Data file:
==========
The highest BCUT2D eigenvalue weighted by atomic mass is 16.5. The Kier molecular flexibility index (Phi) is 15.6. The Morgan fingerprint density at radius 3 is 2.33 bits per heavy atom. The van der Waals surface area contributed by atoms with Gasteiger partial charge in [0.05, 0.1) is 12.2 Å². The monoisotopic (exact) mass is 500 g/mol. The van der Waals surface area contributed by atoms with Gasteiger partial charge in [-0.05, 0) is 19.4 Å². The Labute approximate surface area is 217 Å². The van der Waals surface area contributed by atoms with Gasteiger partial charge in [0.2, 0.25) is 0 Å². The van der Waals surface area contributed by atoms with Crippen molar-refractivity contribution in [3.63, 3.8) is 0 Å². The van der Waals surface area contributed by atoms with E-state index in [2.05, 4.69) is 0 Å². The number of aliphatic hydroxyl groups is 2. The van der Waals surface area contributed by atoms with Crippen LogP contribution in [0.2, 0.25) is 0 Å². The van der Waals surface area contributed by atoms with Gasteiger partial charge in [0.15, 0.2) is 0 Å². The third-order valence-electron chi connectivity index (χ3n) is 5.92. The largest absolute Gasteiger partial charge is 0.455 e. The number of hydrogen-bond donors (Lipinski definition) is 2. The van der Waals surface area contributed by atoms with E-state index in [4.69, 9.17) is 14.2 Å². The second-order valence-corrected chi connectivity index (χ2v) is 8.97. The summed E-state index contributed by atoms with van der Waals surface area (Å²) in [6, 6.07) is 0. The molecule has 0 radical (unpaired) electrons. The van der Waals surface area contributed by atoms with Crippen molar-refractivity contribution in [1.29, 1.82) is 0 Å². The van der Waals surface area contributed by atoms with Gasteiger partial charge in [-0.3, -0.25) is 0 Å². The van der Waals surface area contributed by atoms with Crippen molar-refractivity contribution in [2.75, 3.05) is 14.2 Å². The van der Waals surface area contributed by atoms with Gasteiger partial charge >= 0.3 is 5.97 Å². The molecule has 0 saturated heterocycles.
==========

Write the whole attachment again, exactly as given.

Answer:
The highest BCUT2D eigenvalue weighted by atomic mass is 16.5. The Kier molecular flexibility index (Phi) is 15.6. The Morgan fingerprint density at radius 3 is 2.33 bits per heavy atom. The van der Waals surface area contributed by atoms with Gasteiger partial charge in [0.05, 0.1) is 12.2 Å². The monoisotopic (exact) mass is 500 g/mol. The van der Waals surface area contributed by atoms with Gasteiger partial charge in [-0.05, 0) is 19.4 Å². The Labute approximate surface area is 217 Å². The van der Waals surface area contributed by atoms with Gasteiger partial charge in [0.2, 0.25) is 0 Å². The van der Waals surface area contributed by atoms with Crippen molar-refractivity contribution in [3.63, 3.8) is 0 Å². The van der Waals surface area contributed by atoms with E-state index in [2.05, 4.69) is 0 Å². The number of aliphatic hydroxyl groups is 2. The van der Waals surface area contributed by atoms with Crippen LogP contribution in [0.2, 0.25) is 0 Å². The van der Waals surface area contributed by atoms with Gasteiger partial charge in [0.15, 0.2) is 0 Å². The third-order valence-electron chi connectivity index (χ3n) is 5.92. The largest absolute Gasteiger partial charge is 0.455 e. The number of hydrogen-bond donors (Lipinski definition) is 2. The van der Waals surface area contributed by atoms with E-state index in [4.69, 9.17) is 14.2 Å². The second-order valence-corrected chi connectivity index (χ2v) is 8.97. The summed E-state index contributed by atoms with van der Waals surface area (Å²) in [6, 6.07) is 0. The molecule has 0 radical (unpaired) electrons. The van der Waals surface area contributed by atoms with Crippen molar-refractivity contribution in [1.29, 1.82) is 0 Å². The van der Waals surface area contributed by atoms with Gasteiger partial charge in [-0.3, -0.25) is 0 Å². The van der Waals surface area contributed by atoms with Crippen molar-refractivity contribution in [2.75, 3.05) is 14.2 Å². The van der Waals surface area contributed by atoms with Gasteiger partial charge >= 0.3 is 5.97 Å². The molecule has 0 saturated heterocycles.